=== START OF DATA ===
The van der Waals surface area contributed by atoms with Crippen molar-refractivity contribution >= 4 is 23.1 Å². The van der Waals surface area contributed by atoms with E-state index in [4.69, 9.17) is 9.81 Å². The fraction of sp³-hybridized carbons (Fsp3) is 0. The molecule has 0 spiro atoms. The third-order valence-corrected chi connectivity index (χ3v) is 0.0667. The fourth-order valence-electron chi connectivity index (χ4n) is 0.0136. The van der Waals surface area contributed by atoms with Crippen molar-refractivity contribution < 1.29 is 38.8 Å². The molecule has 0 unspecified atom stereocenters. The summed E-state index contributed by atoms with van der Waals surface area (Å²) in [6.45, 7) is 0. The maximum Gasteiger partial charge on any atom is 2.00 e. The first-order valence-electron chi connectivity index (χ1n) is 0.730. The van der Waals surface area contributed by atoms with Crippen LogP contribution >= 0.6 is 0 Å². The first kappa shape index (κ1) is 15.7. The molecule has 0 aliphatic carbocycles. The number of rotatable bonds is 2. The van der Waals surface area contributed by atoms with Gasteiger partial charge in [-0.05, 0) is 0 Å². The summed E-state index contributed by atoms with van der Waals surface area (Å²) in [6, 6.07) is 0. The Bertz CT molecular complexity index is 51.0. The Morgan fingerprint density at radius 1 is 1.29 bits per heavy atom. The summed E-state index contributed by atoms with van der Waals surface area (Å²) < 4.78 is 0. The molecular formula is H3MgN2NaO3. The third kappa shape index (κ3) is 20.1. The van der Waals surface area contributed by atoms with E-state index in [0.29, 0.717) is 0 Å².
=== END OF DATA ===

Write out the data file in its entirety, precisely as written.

The van der Waals surface area contributed by atoms with Crippen molar-refractivity contribution >= 4 is 23.1 Å². The van der Waals surface area contributed by atoms with E-state index in [4.69, 9.17) is 9.81 Å². The fraction of sp³-hybridized carbons (Fsp3) is 0. The molecule has 0 spiro atoms. The third-order valence-corrected chi connectivity index (χ3v) is 0.0667. The fourth-order valence-electron chi connectivity index (χ4n) is 0.0136. The van der Waals surface area contributed by atoms with Crippen molar-refractivity contribution < 1.29 is 38.8 Å². The molecule has 0 unspecified atom stereocenters. The summed E-state index contributed by atoms with van der Waals surface area (Å²) in [6.45, 7) is 0. The maximum Gasteiger partial charge on any atom is 2.00 e. The first-order valence-electron chi connectivity index (χ1n) is 0.730. The van der Waals surface area contributed by atoms with Crippen LogP contribution >= 0.6 is 0 Å². The first kappa shape index (κ1) is 15.7. The molecule has 0 aliphatic carbocycles. The number of rotatable bonds is 2. The van der Waals surface area contributed by atoms with Gasteiger partial charge in [-0.05, 0) is 0 Å². The summed E-state index contributed by atoms with van der Waals surface area (Å²) in [6, 6.07) is 0. The Bertz CT molecular complexity index is 51.0. The Morgan fingerprint density at radius 1 is 1.29 bits per heavy atom. The summed E-state index contributed by atoms with van der Waals surface area (Å²) < 4.78 is 0. The molecular formula is H3MgN2NaO3. The third kappa shape index (κ3) is 20.1. The van der Waals surface area contributed by atoms with E-state index in [0.29, 0.717) is 0 Å².